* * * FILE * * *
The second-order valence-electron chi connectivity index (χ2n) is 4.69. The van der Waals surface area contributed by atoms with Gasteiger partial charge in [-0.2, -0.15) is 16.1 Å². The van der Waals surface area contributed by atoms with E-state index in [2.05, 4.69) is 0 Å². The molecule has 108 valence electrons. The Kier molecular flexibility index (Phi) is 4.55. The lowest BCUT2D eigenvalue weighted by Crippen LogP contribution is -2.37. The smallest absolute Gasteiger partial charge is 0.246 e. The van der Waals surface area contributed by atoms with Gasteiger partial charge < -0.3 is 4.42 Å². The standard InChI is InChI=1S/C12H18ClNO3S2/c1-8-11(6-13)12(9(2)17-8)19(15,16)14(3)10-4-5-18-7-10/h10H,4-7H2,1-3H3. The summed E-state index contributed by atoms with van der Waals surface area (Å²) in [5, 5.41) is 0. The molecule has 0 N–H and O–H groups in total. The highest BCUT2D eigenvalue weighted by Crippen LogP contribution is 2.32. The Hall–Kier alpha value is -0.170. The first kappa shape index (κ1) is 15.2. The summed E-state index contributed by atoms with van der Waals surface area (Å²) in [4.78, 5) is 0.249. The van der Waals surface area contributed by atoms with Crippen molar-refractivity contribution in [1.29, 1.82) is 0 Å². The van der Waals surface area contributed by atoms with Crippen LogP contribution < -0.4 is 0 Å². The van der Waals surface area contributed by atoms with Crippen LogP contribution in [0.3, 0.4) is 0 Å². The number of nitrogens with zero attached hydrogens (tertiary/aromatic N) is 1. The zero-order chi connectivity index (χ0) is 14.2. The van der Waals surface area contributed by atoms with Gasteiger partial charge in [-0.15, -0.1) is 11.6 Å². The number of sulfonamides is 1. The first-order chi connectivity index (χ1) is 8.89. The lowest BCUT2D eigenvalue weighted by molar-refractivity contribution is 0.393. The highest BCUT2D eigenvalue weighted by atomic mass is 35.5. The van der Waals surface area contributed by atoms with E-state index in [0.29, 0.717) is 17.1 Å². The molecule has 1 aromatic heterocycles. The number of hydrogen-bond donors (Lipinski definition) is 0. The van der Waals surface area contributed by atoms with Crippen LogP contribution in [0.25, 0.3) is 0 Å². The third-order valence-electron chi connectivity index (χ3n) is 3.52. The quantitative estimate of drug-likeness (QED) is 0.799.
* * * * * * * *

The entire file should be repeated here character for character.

The second-order valence-electron chi connectivity index (χ2n) is 4.69. The van der Waals surface area contributed by atoms with Gasteiger partial charge in [-0.2, -0.15) is 16.1 Å². The van der Waals surface area contributed by atoms with E-state index in [2.05, 4.69) is 0 Å². The molecule has 108 valence electrons. The Kier molecular flexibility index (Phi) is 4.55. The lowest BCUT2D eigenvalue weighted by Crippen LogP contribution is -2.37. The smallest absolute Gasteiger partial charge is 0.246 e. The van der Waals surface area contributed by atoms with Gasteiger partial charge < -0.3 is 4.42 Å². The standard InChI is InChI=1S/C12H18ClNO3S2/c1-8-11(6-13)12(9(2)17-8)19(15,16)14(3)10-4-5-18-7-10/h10H,4-7H2,1-3H3. The summed E-state index contributed by atoms with van der Waals surface area (Å²) in [5, 5.41) is 0. The molecule has 0 N–H and O–H groups in total. The highest BCUT2D eigenvalue weighted by Crippen LogP contribution is 2.32. The Hall–Kier alpha value is -0.170. The first kappa shape index (κ1) is 15.2. The summed E-state index contributed by atoms with van der Waals surface area (Å²) in [4.78, 5) is 0.249. The van der Waals surface area contributed by atoms with Crippen molar-refractivity contribution in [1.29, 1.82) is 0 Å². The van der Waals surface area contributed by atoms with Crippen LogP contribution < -0.4 is 0 Å². The van der Waals surface area contributed by atoms with Crippen LogP contribution in [0.3, 0.4) is 0 Å². The number of nitrogens with zero attached hydrogens (tertiary/aromatic N) is 1. The zero-order chi connectivity index (χ0) is 14.2. The van der Waals surface area contributed by atoms with Gasteiger partial charge in [-0.15, -0.1) is 11.6 Å². The number of sulfonamides is 1. The first-order chi connectivity index (χ1) is 8.89. The lowest BCUT2D eigenvalue weighted by molar-refractivity contribution is 0.393. The highest BCUT2D eigenvalue weighted by atomic mass is 35.5. The van der Waals surface area contributed by atoms with E-state index in [0.29, 0.717) is 17.1 Å². The molecule has 1 aromatic heterocycles. The number of hydrogen-bond donors (Lipinski definition) is 0. The van der Waals surface area contributed by atoms with Crippen LogP contribution in [0.25, 0.3) is 0 Å². The third-order valence-electron chi connectivity index (χ3n) is 3.52. The quantitative estimate of drug-likeness (QED) is 0.799.